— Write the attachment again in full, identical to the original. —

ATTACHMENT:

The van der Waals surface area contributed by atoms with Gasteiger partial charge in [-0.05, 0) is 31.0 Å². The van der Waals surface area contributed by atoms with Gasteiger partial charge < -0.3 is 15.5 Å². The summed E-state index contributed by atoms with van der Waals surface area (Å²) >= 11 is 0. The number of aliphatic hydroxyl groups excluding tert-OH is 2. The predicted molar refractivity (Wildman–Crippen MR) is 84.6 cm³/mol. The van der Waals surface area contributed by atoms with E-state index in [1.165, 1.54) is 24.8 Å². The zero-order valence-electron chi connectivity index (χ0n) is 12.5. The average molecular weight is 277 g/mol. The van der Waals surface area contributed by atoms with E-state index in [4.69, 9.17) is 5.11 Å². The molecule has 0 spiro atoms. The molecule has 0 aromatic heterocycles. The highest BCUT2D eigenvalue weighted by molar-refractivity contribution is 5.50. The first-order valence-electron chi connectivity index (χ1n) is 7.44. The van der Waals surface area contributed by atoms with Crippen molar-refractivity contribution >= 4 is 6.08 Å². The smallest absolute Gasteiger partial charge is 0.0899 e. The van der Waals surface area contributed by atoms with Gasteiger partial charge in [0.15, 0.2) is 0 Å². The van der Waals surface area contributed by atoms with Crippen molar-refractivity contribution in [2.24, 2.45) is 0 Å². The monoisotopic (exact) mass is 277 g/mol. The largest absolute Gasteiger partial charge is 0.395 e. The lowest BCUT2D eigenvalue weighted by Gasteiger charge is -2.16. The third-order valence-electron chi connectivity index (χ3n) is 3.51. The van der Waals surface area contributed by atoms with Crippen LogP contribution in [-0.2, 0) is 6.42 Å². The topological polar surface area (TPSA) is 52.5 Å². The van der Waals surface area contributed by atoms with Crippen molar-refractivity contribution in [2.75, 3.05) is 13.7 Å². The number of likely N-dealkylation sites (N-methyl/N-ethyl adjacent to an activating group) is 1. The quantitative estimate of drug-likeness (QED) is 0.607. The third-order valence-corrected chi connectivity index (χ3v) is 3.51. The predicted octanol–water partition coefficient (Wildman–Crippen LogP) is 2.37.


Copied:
The van der Waals surface area contributed by atoms with Gasteiger partial charge in [-0.05, 0) is 31.0 Å². The van der Waals surface area contributed by atoms with Gasteiger partial charge < -0.3 is 15.5 Å². The summed E-state index contributed by atoms with van der Waals surface area (Å²) >= 11 is 0. The number of aliphatic hydroxyl groups excluding tert-OH is 2. The predicted molar refractivity (Wildman–Crippen MR) is 84.6 cm³/mol. The van der Waals surface area contributed by atoms with E-state index in [1.165, 1.54) is 24.8 Å². The zero-order valence-electron chi connectivity index (χ0n) is 12.5. The average molecular weight is 277 g/mol. The van der Waals surface area contributed by atoms with E-state index in [4.69, 9.17) is 5.11 Å². The molecule has 0 spiro atoms. The molecule has 0 aromatic heterocycles. The highest BCUT2D eigenvalue weighted by molar-refractivity contribution is 5.50. The first-order valence-electron chi connectivity index (χ1n) is 7.44. The van der Waals surface area contributed by atoms with Crippen molar-refractivity contribution >= 4 is 6.08 Å². The smallest absolute Gasteiger partial charge is 0.0899 e. The van der Waals surface area contributed by atoms with Gasteiger partial charge in [0.15, 0.2) is 0 Å². The van der Waals surface area contributed by atoms with Crippen molar-refractivity contribution in [2.24, 2.45) is 0 Å². The monoisotopic (exact) mass is 277 g/mol. The largest absolute Gasteiger partial charge is 0.395 e. The lowest BCUT2D eigenvalue weighted by Gasteiger charge is -2.16. The third-order valence-electron chi connectivity index (χ3n) is 3.51. The van der Waals surface area contributed by atoms with Crippen LogP contribution in [-0.2, 0) is 6.42 Å². The topological polar surface area (TPSA) is 52.5 Å². The van der Waals surface area contributed by atoms with Crippen molar-refractivity contribution in [2.75, 3.05) is 13.7 Å². The number of likely N-dealkylation sites (N-methyl/N-ethyl adjacent to an activating group) is 1. The quantitative estimate of drug-likeness (QED) is 0.607. The third-order valence-corrected chi connectivity index (χ3v) is 3.51. The predicted octanol–water partition coefficient (Wildman–Crippen LogP) is 2.37.